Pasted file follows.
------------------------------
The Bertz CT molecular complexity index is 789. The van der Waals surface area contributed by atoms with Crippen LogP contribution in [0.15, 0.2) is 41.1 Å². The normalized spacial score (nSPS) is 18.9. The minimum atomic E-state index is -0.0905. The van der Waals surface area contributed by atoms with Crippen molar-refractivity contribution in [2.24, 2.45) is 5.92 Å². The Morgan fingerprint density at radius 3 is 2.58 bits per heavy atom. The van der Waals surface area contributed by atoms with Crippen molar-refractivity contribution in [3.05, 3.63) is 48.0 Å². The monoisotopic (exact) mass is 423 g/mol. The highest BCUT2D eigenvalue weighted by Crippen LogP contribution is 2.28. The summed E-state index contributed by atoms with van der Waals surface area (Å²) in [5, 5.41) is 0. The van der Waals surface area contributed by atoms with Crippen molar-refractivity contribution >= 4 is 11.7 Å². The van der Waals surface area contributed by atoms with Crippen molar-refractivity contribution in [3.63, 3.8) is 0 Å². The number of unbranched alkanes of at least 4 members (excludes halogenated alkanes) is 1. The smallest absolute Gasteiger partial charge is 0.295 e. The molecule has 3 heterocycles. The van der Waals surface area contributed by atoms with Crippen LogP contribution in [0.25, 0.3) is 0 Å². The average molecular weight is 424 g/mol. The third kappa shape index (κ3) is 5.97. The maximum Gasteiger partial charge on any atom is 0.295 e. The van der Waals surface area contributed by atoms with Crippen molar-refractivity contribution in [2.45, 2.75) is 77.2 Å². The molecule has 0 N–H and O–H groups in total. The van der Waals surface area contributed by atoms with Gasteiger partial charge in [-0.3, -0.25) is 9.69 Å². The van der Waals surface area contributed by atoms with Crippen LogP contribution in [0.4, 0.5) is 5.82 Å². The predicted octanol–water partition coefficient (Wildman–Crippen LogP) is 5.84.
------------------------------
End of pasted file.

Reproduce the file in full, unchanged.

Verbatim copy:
The Bertz CT molecular complexity index is 789. The van der Waals surface area contributed by atoms with Crippen LogP contribution in [0.15, 0.2) is 41.1 Å². The normalized spacial score (nSPS) is 18.9. The minimum atomic E-state index is -0.0905. The van der Waals surface area contributed by atoms with Crippen molar-refractivity contribution in [2.24, 2.45) is 5.92 Å². The Morgan fingerprint density at radius 3 is 2.58 bits per heavy atom. The van der Waals surface area contributed by atoms with Crippen molar-refractivity contribution in [3.05, 3.63) is 48.0 Å². The monoisotopic (exact) mass is 423 g/mol. The highest BCUT2D eigenvalue weighted by Crippen LogP contribution is 2.28. The summed E-state index contributed by atoms with van der Waals surface area (Å²) in [5, 5.41) is 0. The van der Waals surface area contributed by atoms with Crippen molar-refractivity contribution >= 4 is 11.7 Å². The van der Waals surface area contributed by atoms with Crippen molar-refractivity contribution in [3.63, 3.8) is 0 Å². The number of unbranched alkanes of at least 4 members (excludes halogenated alkanes) is 1. The smallest absolute Gasteiger partial charge is 0.295 e. The molecule has 3 heterocycles. The van der Waals surface area contributed by atoms with Crippen LogP contribution in [0.25, 0.3) is 0 Å². The average molecular weight is 424 g/mol. The third kappa shape index (κ3) is 5.97. The maximum Gasteiger partial charge on any atom is 0.295 e. The van der Waals surface area contributed by atoms with Crippen molar-refractivity contribution in [2.45, 2.75) is 77.2 Å². The molecule has 0 N–H and O–H groups in total. The van der Waals surface area contributed by atoms with Gasteiger partial charge in [-0.3, -0.25) is 9.69 Å². The van der Waals surface area contributed by atoms with Crippen LogP contribution in [0.4, 0.5) is 5.82 Å². The predicted octanol–water partition coefficient (Wildman–Crippen LogP) is 5.84.